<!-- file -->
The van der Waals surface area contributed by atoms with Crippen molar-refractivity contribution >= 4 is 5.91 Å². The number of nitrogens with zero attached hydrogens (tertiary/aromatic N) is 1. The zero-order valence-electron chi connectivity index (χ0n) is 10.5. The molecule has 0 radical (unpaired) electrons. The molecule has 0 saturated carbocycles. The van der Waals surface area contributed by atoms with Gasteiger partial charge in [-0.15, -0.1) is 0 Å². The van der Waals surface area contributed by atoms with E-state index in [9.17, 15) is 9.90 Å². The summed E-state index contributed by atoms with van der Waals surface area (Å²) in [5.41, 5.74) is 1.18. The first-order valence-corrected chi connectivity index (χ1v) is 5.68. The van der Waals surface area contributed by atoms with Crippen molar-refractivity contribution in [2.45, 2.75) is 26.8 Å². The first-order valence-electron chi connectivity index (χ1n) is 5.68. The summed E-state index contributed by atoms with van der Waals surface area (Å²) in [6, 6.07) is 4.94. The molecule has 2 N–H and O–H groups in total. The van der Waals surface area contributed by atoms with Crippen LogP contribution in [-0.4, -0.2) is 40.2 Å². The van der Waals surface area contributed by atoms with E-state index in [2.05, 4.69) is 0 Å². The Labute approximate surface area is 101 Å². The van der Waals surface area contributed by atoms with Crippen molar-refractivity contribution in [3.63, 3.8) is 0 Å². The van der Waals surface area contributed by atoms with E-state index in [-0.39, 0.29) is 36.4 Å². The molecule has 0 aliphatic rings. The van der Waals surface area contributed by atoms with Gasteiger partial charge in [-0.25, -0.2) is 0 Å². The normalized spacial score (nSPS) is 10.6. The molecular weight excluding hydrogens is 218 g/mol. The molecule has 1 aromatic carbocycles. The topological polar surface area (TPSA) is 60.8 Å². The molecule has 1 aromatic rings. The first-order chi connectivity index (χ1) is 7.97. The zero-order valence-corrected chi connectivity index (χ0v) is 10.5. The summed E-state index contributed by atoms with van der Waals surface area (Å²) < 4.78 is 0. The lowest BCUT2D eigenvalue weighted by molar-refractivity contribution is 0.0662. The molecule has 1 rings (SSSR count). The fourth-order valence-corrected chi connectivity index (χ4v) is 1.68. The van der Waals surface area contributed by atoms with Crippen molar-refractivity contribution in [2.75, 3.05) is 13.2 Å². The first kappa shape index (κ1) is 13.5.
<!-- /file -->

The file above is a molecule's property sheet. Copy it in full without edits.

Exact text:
The van der Waals surface area contributed by atoms with Crippen molar-refractivity contribution >= 4 is 5.91 Å². The number of nitrogens with zero attached hydrogens (tertiary/aromatic N) is 1. The zero-order valence-electron chi connectivity index (χ0n) is 10.5. The molecule has 0 radical (unpaired) electrons. The molecule has 0 saturated carbocycles. The van der Waals surface area contributed by atoms with Gasteiger partial charge in [-0.15, -0.1) is 0 Å². The van der Waals surface area contributed by atoms with E-state index in [9.17, 15) is 9.90 Å². The summed E-state index contributed by atoms with van der Waals surface area (Å²) in [5.41, 5.74) is 1.18. The first-order valence-corrected chi connectivity index (χ1v) is 5.68. The van der Waals surface area contributed by atoms with Crippen molar-refractivity contribution in [2.45, 2.75) is 26.8 Å². The first-order valence-electron chi connectivity index (χ1n) is 5.68. The summed E-state index contributed by atoms with van der Waals surface area (Å²) in [6, 6.07) is 4.94. The molecule has 2 N–H and O–H groups in total. The van der Waals surface area contributed by atoms with Crippen LogP contribution in [-0.4, -0.2) is 40.2 Å². The van der Waals surface area contributed by atoms with E-state index in [2.05, 4.69) is 0 Å². The Labute approximate surface area is 101 Å². The van der Waals surface area contributed by atoms with Crippen molar-refractivity contribution in [3.63, 3.8) is 0 Å². The van der Waals surface area contributed by atoms with E-state index in [-0.39, 0.29) is 36.4 Å². The molecule has 0 aliphatic rings. The van der Waals surface area contributed by atoms with Gasteiger partial charge in [-0.25, -0.2) is 0 Å². The normalized spacial score (nSPS) is 10.6. The molecular weight excluding hydrogens is 218 g/mol. The molecule has 1 aromatic carbocycles. The topological polar surface area (TPSA) is 60.8 Å². The molecule has 1 aromatic rings. The first-order chi connectivity index (χ1) is 7.97. The zero-order valence-corrected chi connectivity index (χ0v) is 10.5. The summed E-state index contributed by atoms with van der Waals surface area (Å²) < 4.78 is 0. The lowest BCUT2D eigenvalue weighted by molar-refractivity contribution is 0.0662. The molecule has 1 rings (SSSR count). The fourth-order valence-corrected chi connectivity index (χ4v) is 1.68. The van der Waals surface area contributed by atoms with Crippen molar-refractivity contribution in [2.75, 3.05) is 13.2 Å². The first kappa shape index (κ1) is 13.5.